GOES-T successfully launched atop a ULA Atlas V rocket on March 1, 2022. That evening the satellite was deployed into its transfer orbit, and mission managers confirmed that GOES-T was operating under its own power after deploying its solar array.
On March 14th, GOES-T performed its final engine burn to place it in its final geostationary orbit, 22,236 miles in altitude. Once it reached this point, GOES-T was renamed GOES-18. The satellite is currently positioned between GOES-East & West. While in this position system checks are performed to make sure the satellite is healthy and that instruments are working. If all goes well GOES-18 will take its first images this May.
The satellite will then drift to a position near the current GOES-West (GOES-17) for more testing and checkouts. During this time, data and images will begin to flow from the satellite. At certain times images from both GOES-West and GOES-18 will be available. Currently, National Oceanic and Atmospheric Administration (NOAA) plans to have GOES-18 take over as GOES-West in early 2023. Once that is done, GOES-17 will go into a storage orbit for use as a backup satellite.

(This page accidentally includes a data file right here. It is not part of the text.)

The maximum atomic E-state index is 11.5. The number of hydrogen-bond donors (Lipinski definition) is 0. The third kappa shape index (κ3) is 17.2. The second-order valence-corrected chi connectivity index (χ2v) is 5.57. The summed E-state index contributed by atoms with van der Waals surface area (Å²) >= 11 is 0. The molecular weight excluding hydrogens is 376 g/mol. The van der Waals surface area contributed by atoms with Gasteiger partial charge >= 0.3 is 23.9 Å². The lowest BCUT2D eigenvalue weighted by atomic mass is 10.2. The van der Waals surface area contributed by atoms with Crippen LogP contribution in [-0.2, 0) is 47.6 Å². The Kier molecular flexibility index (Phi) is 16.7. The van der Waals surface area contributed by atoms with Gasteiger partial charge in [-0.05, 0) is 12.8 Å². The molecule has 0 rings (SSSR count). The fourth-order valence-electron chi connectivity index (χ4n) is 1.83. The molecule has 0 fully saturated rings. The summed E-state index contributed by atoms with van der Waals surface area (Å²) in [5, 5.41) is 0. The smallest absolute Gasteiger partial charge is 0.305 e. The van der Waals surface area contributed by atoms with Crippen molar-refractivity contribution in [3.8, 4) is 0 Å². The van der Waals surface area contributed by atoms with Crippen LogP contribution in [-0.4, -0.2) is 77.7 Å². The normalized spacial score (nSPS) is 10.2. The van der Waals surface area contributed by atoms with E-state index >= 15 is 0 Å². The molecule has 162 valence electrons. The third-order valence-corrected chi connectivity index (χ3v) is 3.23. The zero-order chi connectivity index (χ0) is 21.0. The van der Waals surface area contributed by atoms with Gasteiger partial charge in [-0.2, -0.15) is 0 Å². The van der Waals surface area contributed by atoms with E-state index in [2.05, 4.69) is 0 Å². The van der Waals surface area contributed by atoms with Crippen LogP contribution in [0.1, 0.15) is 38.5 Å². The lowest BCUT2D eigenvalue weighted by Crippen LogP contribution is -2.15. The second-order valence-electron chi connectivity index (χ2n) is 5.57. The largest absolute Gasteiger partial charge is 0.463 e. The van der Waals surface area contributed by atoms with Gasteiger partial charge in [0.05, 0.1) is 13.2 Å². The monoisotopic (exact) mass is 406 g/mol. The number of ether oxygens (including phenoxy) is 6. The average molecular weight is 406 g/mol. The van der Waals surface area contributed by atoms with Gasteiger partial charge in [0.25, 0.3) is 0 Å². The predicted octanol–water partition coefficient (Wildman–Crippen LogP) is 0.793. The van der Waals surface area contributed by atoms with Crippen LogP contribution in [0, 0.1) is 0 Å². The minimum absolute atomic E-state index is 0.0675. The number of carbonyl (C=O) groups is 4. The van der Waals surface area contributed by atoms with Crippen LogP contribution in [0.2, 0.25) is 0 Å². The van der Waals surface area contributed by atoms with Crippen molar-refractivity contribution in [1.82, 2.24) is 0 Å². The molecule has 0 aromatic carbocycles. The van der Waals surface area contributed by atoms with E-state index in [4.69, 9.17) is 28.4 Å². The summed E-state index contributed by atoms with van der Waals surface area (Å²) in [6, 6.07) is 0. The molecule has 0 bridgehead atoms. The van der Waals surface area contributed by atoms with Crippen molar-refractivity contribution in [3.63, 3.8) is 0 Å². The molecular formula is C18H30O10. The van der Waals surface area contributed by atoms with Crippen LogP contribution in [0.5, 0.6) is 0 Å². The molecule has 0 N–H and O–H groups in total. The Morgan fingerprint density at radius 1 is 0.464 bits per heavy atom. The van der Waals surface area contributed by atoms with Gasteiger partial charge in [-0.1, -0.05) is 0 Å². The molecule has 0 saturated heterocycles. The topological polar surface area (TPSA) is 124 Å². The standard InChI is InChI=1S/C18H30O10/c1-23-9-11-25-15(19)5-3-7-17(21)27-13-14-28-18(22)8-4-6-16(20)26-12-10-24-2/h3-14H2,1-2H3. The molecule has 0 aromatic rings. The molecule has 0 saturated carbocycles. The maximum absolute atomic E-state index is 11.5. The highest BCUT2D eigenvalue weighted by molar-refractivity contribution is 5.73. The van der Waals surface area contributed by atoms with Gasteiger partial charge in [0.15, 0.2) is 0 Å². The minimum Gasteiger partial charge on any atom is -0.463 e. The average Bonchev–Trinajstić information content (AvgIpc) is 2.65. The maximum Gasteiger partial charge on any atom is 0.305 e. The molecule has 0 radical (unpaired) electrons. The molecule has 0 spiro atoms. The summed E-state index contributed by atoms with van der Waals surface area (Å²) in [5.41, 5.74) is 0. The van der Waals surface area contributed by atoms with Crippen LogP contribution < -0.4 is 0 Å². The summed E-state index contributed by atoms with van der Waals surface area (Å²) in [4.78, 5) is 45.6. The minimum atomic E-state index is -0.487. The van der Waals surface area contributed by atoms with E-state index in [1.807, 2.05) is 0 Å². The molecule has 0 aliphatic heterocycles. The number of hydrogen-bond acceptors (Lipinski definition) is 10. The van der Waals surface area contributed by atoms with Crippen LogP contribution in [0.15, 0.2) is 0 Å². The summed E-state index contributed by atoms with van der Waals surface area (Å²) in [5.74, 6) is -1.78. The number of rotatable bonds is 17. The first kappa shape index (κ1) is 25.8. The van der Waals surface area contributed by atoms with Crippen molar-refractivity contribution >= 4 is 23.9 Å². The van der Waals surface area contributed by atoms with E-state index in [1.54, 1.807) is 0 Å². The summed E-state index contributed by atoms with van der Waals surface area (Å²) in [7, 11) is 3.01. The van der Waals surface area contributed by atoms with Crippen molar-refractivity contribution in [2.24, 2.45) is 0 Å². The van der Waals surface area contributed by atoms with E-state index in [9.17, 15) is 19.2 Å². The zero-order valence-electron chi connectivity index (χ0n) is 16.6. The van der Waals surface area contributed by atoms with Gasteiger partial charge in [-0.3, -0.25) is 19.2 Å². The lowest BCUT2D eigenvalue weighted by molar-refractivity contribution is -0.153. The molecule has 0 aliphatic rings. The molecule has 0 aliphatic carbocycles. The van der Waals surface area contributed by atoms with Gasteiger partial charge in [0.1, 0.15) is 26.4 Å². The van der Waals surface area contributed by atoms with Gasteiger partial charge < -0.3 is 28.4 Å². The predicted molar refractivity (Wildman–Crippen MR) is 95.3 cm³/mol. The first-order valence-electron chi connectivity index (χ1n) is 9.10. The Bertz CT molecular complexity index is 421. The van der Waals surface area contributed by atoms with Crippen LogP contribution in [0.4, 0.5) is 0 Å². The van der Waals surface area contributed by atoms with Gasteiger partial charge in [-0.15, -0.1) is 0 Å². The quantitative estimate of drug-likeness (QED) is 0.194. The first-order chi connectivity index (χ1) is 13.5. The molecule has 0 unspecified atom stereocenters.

Once in position as GOES-West, the satellite will monitor hazards that could threaten Hawaii, the US West Coast, and Alaska. The satellite will also monitor Space Weather and solar activity to provide early warning of incoming solar storms.